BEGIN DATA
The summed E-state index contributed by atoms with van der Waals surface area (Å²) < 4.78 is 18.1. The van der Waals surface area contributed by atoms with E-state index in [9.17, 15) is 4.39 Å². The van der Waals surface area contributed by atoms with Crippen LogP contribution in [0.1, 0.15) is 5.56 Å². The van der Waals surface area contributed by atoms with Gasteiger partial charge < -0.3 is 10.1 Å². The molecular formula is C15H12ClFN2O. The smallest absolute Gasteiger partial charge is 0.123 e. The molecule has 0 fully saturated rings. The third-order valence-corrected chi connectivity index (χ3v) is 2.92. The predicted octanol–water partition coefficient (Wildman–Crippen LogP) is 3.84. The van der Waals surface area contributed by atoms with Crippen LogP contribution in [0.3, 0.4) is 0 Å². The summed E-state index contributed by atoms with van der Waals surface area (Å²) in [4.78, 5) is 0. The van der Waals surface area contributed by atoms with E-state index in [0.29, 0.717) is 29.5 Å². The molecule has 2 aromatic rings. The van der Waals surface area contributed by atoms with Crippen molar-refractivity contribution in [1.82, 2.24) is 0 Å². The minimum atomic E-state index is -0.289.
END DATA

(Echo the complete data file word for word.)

The summed E-state index contributed by atoms with van der Waals surface area (Å²) < 4.78 is 18.1. The van der Waals surface area contributed by atoms with E-state index in [9.17, 15) is 4.39 Å². The van der Waals surface area contributed by atoms with Crippen LogP contribution in [0.1, 0.15) is 5.56 Å². The van der Waals surface area contributed by atoms with Gasteiger partial charge < -0.3 is 10.1 Å². The molecular formula is C15H12ClFN2O. The smallest absolute Gasteiger partial charge is 0.123 e. The molecule has 0 fully saturated rings. The third-order valence-corrected chi connectivity index (χ3v) is 2.92. The predicted octanol–water partition coefficient (Wildman–Crippen LogP) is 3.84. The van der Waals surface area contributed by atoms with Crippen LogP contribution in [0.3, 0.4) is 0 Å². The summed E-state index contributed by atoms with van der Waals surface area (Å²) in [4.78, 5) is 0. The van der Waals surface area contributed by atoms with E-state index in [0.29, 0.717) is 29.5 Å². The molecule has 2 aromatic rings. The van der Waals surface area contributed by atoms with Crippen molar-refractivity contribution in [1.82, 2.24) is 0 Å². The minimum atomic E-state index is -0.289.